Wednesday, July 1, 2015

Clothes Make a Man, But a Woman is Damned Whatever She Wears

So Smita Sabharwal, an accomplished IAS officer from Telangana, known for her “ethnic style” wore “a trendy trouser and frilly top at a fashion show” and grabbed eyeballs.

The story first appeared in a column titled Deep Throat in Outlook magazine recently and sparked a controversy because it made derogatory remarks against the lady. It said that she makes a "fashion statement with her lovely saris and serves as 'eye candy' at meetings." The caricature carried by the magazine is distastefully sexist and, quite rightfully, the IAS officer has slapped a legal notice on the magazine.
This is the caricature carried by Outlook 
The problem is not just that the column sought to insinuate that the lady held a position of favour with the Telangana chief minister, it also made crass remarks about her having worn perfectly acceptable attire to a fashion show – trousers and a top – which, the officer clarified in her legal notice, she attended with her husband and not in the capacity of a civil servant.

The episode serves to highlight the conundrum for many of us – what should we wear to suit the occasion? Working women who often have to juggle other responsibilities (such as raising kids and having a ‘real’ life, which could mean catching up with friends after a hectic work day) must spend a lot of time each morning deciding what to wear depending upon what their plan for the day is.

A linen kurti with jeans if you’re teaching in a college is acceptable, or a tee with the same blue jeans to go grocery shopping. But you surely can’t wear a tee with jeans to college because you’re a ‘teacher’ and have to set the right example!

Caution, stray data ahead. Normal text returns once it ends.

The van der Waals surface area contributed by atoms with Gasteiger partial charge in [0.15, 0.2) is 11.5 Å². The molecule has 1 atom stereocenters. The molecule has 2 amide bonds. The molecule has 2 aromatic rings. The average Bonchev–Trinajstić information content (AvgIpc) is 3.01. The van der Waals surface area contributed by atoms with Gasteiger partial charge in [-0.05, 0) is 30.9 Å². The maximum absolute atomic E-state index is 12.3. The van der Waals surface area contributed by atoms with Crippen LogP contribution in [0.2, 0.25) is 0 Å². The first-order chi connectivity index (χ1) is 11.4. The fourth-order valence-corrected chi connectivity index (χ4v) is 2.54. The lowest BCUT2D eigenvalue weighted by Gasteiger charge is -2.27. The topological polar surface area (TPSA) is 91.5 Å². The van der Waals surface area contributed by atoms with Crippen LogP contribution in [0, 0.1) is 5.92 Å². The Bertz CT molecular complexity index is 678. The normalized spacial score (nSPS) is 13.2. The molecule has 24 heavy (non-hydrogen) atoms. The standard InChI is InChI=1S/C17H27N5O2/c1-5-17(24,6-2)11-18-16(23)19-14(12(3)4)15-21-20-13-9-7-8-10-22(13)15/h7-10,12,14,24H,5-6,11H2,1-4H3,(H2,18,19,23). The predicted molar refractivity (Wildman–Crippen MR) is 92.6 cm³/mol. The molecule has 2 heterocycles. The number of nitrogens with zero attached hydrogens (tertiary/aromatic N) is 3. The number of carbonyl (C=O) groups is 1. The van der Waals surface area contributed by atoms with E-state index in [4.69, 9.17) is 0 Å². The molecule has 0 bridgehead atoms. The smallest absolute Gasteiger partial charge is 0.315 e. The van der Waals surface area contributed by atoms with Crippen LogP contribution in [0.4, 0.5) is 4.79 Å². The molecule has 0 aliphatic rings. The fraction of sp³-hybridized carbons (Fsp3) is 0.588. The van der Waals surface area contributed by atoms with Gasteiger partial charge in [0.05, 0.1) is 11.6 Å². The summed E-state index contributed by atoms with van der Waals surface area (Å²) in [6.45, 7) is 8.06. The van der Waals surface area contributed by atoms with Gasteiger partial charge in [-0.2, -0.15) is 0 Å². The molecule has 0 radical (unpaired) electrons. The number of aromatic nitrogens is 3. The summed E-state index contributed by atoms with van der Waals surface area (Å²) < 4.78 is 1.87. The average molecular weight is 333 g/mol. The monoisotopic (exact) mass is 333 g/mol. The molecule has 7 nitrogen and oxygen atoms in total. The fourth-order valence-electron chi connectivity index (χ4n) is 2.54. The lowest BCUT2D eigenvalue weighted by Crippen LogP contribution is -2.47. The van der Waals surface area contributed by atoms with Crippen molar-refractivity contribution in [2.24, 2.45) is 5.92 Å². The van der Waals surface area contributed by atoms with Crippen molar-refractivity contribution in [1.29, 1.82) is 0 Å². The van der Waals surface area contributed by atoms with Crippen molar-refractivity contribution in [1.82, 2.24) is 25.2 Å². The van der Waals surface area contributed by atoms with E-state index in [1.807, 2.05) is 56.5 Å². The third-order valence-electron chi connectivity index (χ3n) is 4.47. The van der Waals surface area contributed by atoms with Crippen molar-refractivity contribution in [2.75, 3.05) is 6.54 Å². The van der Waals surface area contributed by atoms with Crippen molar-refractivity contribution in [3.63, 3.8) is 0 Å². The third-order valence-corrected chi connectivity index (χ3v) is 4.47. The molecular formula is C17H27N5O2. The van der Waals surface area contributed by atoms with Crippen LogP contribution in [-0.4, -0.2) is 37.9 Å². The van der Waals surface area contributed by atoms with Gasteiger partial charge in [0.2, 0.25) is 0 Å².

You would be gawked at if you wore a western formal suit at a civic body meeting (aren’t journalists ‘supposed’ to dress fuddy-duddy?) and would perhaps be confronted with questions like, “What’s the special occasion?” if you wore a sari to work one day instead of the usual salwar-kurta. A linen skirt wouldn’t work at an evening party, or at a seminar. But a shirt with jeans or trousers would probably work for both.

Most often, the confusion exists because working women want to be seen as serious and professional in the workplace and so the way we dress becomes important. We can’t be seen as being provocatively dressed (sleeveless tops, a skirt shorter than ankle-length, or tight-fitted trousers would fall in this category) or dressed too well (the silk sari falls in this category). As long as we wear the kurti that covers our butts, a dupatta that covers the bosom and a salwar or trousers to hide our legs, we have a chance at being considered ‘decently dressed’.

In the case of Sabharwal, it seemed like a double-edged sword because the saris she wears to work and the trousers she wore to a fashion show, both became talking points for the magazine.

Sadly, hers is not an isolated case. In the recent past, Malayalam writer and secretary of the Kerala Book Marketing Society, Babu Kuzhimattom wrote a Facebook post saying that the leggings women wear are provocative and ‘arouse’ men.

It seems that the freedom to wear what we choose is a Utopian ideal confined to the Page 3 sections of newspapers and websites. In real life, a woman will probably get undue attention and unwarranted observations for wearing a swimsuit to a pool.

This post first appeared on 

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